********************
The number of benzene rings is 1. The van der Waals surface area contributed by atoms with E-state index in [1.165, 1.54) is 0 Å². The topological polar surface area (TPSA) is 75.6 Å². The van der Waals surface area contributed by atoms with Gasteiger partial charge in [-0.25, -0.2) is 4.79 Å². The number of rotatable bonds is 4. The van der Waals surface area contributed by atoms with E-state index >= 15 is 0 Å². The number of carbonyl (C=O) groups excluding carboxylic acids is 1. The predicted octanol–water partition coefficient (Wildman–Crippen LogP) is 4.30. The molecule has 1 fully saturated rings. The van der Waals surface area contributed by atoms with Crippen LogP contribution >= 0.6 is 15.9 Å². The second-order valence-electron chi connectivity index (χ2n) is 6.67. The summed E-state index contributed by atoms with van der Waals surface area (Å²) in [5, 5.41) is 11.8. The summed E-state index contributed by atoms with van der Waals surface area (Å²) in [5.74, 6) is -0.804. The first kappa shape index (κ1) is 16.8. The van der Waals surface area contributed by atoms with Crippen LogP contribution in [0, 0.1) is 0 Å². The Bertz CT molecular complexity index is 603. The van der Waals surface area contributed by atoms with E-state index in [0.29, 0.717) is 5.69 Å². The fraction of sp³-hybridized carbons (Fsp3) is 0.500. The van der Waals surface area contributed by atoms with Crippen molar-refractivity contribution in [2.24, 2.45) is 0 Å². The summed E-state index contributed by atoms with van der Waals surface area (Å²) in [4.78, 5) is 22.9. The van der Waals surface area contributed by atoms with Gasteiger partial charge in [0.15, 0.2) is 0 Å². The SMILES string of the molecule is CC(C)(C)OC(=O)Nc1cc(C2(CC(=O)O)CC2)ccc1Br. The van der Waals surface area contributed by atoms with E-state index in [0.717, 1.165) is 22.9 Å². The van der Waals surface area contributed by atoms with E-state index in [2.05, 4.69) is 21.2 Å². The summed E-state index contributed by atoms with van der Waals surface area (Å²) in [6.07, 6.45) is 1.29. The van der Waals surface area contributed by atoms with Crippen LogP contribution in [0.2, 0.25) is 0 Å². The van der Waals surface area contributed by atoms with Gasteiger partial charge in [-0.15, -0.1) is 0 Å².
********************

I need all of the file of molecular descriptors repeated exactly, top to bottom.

The number of benzene rings is 1. The van der Waals surface area contributed by atoms with E-state index in [1.165, 1.54) is 0 Å². The topological polar surface area (TPSA) is 75.6 Å². The van der Waals surface area contributed by atoms with Gasteiger partial charge in [-0.25, -0.2) is 4.79 Å². The number of rotatable bonds is 4. The van der Waals surface area contributed by atoms with E-state index >= 15 is 0 Å². The number of carbonyl (C=O) groups excluding carboxylic acids is 1. The predicted octanol–water partition coefficient (Wildman–Crippen LogP) is 4.30. The molecule has 1 fully saturated rings. The van der Waals surface area contributed by atoms with Crippen LogP contribution >= 0.6 is 15.9 Å². The second-order valence-electron chi connectivity index (χ2n) is 6.67. The summed E-state index contributed by atoms with van der Waals surface area (Å²) in [5, 5.41) is 11.8. The summed E-state index contributed by atoms with van der Waals surface area (Å²) in [5.74, 6) is -0.804. The first kappa shape index (κ1) is 16.8. The van der Waals surface area contributed by atoms with Crippen LogP contribution in [0, 0.1) is 0 Å². The Bertz CT molecular complexity index is 603. The van der Waals surface area contributed by atoms with E-state index in [0.29, 0.717) is 5.69 Å². The fraction of sp³-hybridized carbons (Fsp3) is 0.500. The van der Waals surface area contributed by atoms with Crippen molar-refractivity contribution in [2.24, 2.45) is 0 Å². The summed E-state index contributed by atoms with van der Waals surface area (Å²) in [4.78, 5) is 22.9. The van der Waals surface area contributed by atoms with Gasteiger partial charge in [0.15, 0.2) is 0 Å². The SMILES string of the molecule is CC(C)(C)OC(=O)Nc1cc(C2(CC(=O)O)CC2)ccc1Br. The van der Waals surface area contributed by atoms with E-state index in [0.717, 1.165) is 22.9 Å². The van der Waals surface area contributed by atoms with E-state index in [2.05, 4.69) is 21.2 Å². The summed E-state index contributed by atoms with van der Waals surface area (Å²) in [6.07, 6.45) is 1.29. The van der Waals surface area contributed by atoms with Crippen LogP contribution in [0.2, 0.25) is 0 Å². The van der Waals surface area contributed by atoms with Gasteiger partial charge in [-0.15, -0.1) is 0 Å².